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The growing menace of human trafficking

The Government’s increasing emphasis on securing our borders to prevent people coming across international waters seeking asylum leads us to wonder if New Zealand is being threatened by human traffickers.

Immigration Minister Michael Woodhouse has been saying that our country is not immune to the international menace and that we should assume that our remoteness is a security blanket.

Speaking to his counterparts from the Asia Pacific region at a major ministerial conference held in Bali, Indonesia in April this year, he reiterated New Zealand’s commitment to stop human trafficking and punishing offenders to the “maximum extent possible under the law,” while discharging the country’s international obligations towards the annual refugee intake.

Poverty and lack of economic opportunity make people from developing and poor countries victims of traffickers, some of who are associated with international criminal organisations.

They are vulnerable to false promises of job opportunities in other countries. Many of those who accept these offers from what appear to be legitimate sources find themselves in situations where their documents are destroyed, their families threatened, or they are bonded by a debt that they have no chance of repaying.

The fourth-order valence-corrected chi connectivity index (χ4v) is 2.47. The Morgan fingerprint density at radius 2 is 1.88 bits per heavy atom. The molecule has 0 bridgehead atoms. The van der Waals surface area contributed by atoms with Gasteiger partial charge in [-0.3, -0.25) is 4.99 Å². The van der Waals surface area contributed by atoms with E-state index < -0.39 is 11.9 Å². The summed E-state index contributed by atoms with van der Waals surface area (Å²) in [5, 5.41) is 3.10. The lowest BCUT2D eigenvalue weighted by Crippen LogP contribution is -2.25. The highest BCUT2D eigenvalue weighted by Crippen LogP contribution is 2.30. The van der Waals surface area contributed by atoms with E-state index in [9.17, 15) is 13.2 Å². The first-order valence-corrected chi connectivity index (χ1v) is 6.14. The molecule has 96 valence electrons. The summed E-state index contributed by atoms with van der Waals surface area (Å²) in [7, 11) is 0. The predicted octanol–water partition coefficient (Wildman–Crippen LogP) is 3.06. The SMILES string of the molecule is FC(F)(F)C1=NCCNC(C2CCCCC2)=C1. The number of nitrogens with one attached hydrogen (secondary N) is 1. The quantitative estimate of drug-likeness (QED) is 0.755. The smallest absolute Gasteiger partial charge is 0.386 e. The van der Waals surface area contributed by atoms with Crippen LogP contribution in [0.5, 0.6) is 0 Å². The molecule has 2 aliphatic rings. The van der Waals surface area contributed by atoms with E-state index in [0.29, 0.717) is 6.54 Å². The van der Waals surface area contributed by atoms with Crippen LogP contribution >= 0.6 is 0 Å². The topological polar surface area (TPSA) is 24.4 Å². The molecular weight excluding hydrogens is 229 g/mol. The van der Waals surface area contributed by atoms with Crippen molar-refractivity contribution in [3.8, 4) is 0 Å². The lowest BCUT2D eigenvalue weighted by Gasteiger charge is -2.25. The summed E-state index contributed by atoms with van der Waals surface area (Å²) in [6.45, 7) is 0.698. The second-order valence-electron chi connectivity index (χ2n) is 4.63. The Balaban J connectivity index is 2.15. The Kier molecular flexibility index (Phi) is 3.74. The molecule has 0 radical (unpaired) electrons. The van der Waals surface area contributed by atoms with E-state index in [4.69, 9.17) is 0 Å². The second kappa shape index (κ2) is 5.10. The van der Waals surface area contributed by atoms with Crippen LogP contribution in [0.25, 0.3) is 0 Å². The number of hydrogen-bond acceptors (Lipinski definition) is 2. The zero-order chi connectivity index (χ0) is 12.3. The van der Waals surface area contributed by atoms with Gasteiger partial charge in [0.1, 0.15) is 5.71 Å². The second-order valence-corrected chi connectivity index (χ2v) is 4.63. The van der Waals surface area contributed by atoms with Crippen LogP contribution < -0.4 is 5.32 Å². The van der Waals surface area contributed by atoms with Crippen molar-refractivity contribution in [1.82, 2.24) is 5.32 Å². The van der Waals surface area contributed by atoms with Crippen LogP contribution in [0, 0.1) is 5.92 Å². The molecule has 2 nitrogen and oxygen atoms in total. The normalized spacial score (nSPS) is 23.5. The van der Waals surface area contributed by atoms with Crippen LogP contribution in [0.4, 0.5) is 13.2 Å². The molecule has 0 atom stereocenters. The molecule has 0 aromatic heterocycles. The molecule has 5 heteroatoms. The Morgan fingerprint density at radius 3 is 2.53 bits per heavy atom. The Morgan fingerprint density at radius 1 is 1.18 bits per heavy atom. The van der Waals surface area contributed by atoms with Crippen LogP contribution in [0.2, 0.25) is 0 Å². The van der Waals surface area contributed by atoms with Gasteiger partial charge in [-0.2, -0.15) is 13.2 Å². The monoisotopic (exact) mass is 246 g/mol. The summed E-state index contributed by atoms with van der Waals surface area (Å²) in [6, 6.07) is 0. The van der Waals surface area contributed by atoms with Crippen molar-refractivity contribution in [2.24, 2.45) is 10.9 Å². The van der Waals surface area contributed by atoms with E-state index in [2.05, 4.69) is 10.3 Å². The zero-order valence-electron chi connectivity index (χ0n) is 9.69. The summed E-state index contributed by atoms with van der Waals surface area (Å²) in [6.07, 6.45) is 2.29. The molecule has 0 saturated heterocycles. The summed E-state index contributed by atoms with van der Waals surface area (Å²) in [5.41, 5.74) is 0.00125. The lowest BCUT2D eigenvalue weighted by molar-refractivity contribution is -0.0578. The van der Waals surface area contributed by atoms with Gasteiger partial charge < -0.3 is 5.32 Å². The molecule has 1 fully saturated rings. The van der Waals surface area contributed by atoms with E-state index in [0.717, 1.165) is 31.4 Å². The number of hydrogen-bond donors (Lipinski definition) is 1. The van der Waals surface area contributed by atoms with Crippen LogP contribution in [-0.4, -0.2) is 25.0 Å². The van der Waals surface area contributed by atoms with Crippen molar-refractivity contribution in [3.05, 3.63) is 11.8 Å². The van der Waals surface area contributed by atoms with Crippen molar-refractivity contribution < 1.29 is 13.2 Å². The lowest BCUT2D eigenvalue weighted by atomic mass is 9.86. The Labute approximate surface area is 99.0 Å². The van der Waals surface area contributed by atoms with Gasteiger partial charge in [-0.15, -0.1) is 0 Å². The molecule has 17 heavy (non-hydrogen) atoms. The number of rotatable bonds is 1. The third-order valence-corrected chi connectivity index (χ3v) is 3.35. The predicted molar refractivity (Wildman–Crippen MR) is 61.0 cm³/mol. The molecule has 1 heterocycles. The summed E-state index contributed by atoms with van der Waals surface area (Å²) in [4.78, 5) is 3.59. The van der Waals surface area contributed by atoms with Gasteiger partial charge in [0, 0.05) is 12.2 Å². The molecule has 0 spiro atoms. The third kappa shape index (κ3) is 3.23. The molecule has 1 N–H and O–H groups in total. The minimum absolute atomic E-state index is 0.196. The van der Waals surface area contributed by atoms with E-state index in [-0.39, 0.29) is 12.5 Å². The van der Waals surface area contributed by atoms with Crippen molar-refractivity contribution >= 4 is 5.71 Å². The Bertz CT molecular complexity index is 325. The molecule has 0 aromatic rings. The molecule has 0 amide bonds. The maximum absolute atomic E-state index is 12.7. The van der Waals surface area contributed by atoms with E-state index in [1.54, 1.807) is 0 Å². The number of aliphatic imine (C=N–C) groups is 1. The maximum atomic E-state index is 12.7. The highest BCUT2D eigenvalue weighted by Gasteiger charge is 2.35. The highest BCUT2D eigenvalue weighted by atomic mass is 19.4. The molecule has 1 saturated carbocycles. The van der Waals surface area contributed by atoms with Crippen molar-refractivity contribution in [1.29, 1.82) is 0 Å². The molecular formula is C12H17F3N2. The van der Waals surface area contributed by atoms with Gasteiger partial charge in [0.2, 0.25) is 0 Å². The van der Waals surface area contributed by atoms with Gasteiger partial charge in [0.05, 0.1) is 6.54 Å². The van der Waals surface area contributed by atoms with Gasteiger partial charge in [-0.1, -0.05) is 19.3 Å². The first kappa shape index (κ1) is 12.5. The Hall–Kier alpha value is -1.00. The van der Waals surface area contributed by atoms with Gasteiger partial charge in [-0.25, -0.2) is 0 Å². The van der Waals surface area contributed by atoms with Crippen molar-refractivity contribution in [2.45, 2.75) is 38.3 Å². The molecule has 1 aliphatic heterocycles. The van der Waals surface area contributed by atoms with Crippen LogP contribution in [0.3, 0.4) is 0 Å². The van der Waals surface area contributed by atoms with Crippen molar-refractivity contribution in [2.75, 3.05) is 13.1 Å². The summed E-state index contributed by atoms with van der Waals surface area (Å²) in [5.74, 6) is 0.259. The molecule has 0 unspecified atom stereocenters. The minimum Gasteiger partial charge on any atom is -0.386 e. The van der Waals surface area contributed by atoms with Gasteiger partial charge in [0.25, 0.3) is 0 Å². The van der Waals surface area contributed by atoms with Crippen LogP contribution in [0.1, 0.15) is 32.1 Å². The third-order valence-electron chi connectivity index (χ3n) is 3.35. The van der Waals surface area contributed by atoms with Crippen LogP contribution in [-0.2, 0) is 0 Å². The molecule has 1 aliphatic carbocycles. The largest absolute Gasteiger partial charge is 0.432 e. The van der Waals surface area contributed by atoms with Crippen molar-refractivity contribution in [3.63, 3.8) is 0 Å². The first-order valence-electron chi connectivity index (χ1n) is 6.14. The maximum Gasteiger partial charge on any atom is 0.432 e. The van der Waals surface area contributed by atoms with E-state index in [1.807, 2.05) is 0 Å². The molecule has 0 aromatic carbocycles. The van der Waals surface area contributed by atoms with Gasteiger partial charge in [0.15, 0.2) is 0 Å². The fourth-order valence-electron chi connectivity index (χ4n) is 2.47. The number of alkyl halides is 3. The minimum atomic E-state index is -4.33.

According to ‘Human Trafficking,’ a Washington DC based organisation dedicated to combating this crime, New Zealand is a destination country for women who are trafficked from Malaysia, Hong Kong, People’s Republic of China, and other countries in Asia for commercial sexual exploitation.

A US Department of State Trafficking in Persons Report placed the New Zealand government in ‘Tier 1’ in 2007 “for fully complying with the Trafficking Victims Protection Act’s minimum standards for the elimination of trafficking.”

The Report said that there was no evidence of government officials who were complicit in human trafficking.

New Zealand uses many laws to prosecute traffickers.

It is important that the provisions of the law are enforced strictly, without the need to consider the circumstances surrounding the arrival of people on dubious grounds.

The law has been enforced in some cases.

Human trafficking also include vulnerable women who are forced into marriages or men who are obliged to be on bonded labour, working in sweat shops, agricultural plantations, or domestic service.

The prevention of human trafficking requires several types of interventions. Some are of low or moderate cost and can have some immediate impact, such as awareness campaigns that allow high-risk individuals to make informed decisions.

Strong laws that are enforced are an effective deterrent.

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